While most homeowners insurance policies provide coverage for some types of water damage, a standard policy specifically excludes damage from flooding. For instance, your policy should cover you if your home experiences sudden and accidental water damage, such as from a burst pipe. However, any water damage resulting from surface water coming into your home will not be covered.
Definition of a flood
A flood is defined as an overflow of water on land that is normally dry. For insurance purposes, flooding occurring on just one property is not considered to be a covered flood. Flooding needs to affect two or more properties, or occur over two or more acres. The water has to come from the rapid accumulation of surface water, overflowing tidal or inland waters, or mudflow.
Is flood insurance required?
Every homeowner can purchase flood insurance regardless of where they live. Having flood insurance can give you peace of mind.
If you live in a high-risk flood area, your mortgage lending company will require you to have a flood insurance policy. You can find out the flood risk of your home, or one you are considering purchasing, by visiting the FEMA Flood Map Service Center. Enter your property's address to determine if the home is in a high-risk, moderate-risk or low-risk flood area.
What flood insurance covers
Flood insurance covers water damage to your home and your belongings that is caused by flooding. There are two types of coverage: building coverage and personal contents coverage.
Building property coverage protects your home, its foundation, plumbing and electrical systems, HVAC system, carpets, wood paneling and detached garages.
Personal contents coverage protects your furniture, electronics, clothing, appliances and certain valuables.
If you have a basement in your home, there is limited coverage available. What's not covered in the basement includes window treatments, carpeting, bookcases and paneling. Drywall may or may not be covered depending on how far below the ground it is. A flood policy typically won't cover most belongings that are kept in a basement.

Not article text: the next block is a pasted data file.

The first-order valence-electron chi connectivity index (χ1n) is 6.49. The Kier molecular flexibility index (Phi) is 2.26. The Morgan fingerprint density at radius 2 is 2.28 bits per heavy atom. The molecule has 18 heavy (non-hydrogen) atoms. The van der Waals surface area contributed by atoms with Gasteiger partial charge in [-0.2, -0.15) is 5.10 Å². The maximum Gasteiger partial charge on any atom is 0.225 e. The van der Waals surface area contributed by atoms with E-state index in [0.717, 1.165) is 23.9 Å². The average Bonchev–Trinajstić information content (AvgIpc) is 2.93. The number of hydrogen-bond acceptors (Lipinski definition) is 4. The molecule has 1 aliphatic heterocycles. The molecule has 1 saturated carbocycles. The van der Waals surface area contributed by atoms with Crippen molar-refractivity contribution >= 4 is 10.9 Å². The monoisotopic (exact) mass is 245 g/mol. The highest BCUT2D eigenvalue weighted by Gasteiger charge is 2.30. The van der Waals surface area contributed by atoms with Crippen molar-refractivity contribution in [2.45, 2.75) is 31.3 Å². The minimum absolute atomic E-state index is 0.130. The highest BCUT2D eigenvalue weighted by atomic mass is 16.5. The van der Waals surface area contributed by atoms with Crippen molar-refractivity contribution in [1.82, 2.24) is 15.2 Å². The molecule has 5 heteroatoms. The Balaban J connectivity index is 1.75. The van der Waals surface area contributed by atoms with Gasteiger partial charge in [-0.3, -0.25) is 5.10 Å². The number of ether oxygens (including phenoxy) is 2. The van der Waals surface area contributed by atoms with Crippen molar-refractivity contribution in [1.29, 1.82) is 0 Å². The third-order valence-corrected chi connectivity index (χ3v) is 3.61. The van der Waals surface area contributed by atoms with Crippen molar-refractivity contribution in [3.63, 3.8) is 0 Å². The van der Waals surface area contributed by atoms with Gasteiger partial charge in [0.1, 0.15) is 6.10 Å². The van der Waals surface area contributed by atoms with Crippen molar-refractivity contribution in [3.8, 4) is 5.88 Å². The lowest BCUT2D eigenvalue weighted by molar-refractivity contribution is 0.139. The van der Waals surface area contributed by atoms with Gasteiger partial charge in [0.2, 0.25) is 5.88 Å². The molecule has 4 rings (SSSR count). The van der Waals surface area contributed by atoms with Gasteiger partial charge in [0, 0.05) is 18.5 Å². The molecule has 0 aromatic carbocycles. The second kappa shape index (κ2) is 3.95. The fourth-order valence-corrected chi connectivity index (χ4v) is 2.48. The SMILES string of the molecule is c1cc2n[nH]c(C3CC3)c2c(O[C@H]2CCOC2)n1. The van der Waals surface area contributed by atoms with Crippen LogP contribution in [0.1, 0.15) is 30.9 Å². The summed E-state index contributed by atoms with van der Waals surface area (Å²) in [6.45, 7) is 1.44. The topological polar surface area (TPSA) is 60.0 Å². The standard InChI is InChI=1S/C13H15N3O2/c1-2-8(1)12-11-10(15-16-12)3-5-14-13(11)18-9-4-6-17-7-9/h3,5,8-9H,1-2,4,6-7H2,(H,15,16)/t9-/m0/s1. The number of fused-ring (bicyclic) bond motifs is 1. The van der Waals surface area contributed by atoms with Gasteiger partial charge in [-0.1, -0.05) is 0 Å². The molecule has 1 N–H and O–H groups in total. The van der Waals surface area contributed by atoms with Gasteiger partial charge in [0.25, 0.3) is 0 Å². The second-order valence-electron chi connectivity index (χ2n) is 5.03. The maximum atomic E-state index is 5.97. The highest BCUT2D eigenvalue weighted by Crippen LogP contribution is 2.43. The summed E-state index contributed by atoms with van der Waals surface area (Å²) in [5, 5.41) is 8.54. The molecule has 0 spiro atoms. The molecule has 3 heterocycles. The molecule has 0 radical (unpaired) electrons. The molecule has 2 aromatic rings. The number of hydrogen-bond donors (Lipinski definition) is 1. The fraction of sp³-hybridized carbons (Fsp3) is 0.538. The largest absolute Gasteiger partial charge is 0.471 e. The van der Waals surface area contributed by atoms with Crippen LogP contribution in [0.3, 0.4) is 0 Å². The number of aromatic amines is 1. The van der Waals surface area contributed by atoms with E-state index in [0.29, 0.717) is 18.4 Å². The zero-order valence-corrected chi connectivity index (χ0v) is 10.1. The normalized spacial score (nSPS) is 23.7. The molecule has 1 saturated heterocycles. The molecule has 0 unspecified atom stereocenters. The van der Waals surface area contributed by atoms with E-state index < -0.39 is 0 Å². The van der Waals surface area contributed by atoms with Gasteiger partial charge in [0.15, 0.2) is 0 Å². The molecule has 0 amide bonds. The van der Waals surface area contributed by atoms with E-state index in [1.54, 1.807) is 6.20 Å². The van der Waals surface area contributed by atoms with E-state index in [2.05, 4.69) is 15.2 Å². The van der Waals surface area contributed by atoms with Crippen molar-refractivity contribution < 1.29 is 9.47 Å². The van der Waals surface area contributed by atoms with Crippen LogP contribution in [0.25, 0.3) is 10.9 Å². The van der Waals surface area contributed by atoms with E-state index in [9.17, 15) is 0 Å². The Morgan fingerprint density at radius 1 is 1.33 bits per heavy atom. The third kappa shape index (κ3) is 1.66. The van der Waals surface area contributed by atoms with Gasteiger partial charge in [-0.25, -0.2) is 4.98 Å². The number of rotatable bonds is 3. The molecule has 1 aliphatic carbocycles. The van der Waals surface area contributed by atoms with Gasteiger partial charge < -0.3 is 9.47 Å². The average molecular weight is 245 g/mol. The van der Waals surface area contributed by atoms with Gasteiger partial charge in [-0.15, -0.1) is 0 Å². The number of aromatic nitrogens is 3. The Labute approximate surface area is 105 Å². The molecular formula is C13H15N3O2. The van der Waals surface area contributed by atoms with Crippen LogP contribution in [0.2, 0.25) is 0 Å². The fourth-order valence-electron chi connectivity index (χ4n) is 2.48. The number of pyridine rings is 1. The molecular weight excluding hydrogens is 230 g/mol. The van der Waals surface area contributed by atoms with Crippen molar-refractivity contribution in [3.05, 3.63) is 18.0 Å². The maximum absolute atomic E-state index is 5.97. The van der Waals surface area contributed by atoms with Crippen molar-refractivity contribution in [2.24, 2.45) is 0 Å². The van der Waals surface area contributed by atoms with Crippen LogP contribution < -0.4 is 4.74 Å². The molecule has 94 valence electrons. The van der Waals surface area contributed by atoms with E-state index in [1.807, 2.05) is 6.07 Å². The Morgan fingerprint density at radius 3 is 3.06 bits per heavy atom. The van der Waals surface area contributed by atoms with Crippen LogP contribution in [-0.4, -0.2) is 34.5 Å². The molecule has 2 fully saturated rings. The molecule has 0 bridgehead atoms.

Where to buy a flood insurance policy
Flood insurance policies are available through any insurance agent that sells homeowners insurance. You may have two options for who issues the policy. FEMA administers the National Flood Insurance Program (NFIP). NFIP policies are underwritten by the federal government, and coverage through the NFIP is available in all 50 states. Another option is to purchase flood insurance through a private insurance company. They may offer a standalone policy, an excess flood policy or a flood endorsement to your homeowners policy.
NFIP flood policy
The NFIP offers two types of flood insurance coverage. They offer up to $250,000 in building coverage and $100,000 in coverage for building contents. Each type of coverage is purchased separately and will have their own deductible. In addition, getting a NFIP flood insurance policy will mean you must have an elevation certificate for the property, and there is a 30-day waiting period from when you apply for coverage.
The building is covered for replacement cost, while your contents are covered for actual cash value. There is no loss-of-use coverage or loss avoidance coverage (such as the cost of sandbags).
Private insurance policy
A flood policy from a private insurance company can cover your home for up to $500,000 or more. They typically do not require an elevation certificate and have only a 15-day waiting period.
A private insurance policy can cover both your home and its contents at replacement cost. They also include loss-of-use coverage and loss avoidance coverage.
NFIP vs private insurance
NFIP can't cancel a policy if a home is at a high risk of flood damage. They have standardized coverage and deductibles. Premiums for NFIP policies are fairly reasonable, although they may be expensive if you're in a high-risk area.
Private insurance companies offer more building coverage than NFIP, which is a benefit for those with homes valued at a higher amount. They also offer more comprehensive coverage than NFIP, especially when it comes to personal belongings. However, a private insurance company may cancel flood insurance coverage upon renewal and may have high deductibles. Unlike NFIP, they may not offer policies at all in high-risk areas.
The insurance agency that handles your homeowners policy is the best place to start if you need or want a flood policy. They can answer any questions you may have about how coverage works and any optional coverages. While they can all offer you a quote for an NFIP policy, not all insurance agents work with private insurance companies that offer flood policies.
People that have property in high-risk flood areas are the ones most in need of this coverage. However, nearly any area in the country can experience flooding so it's something every homeowner should consider.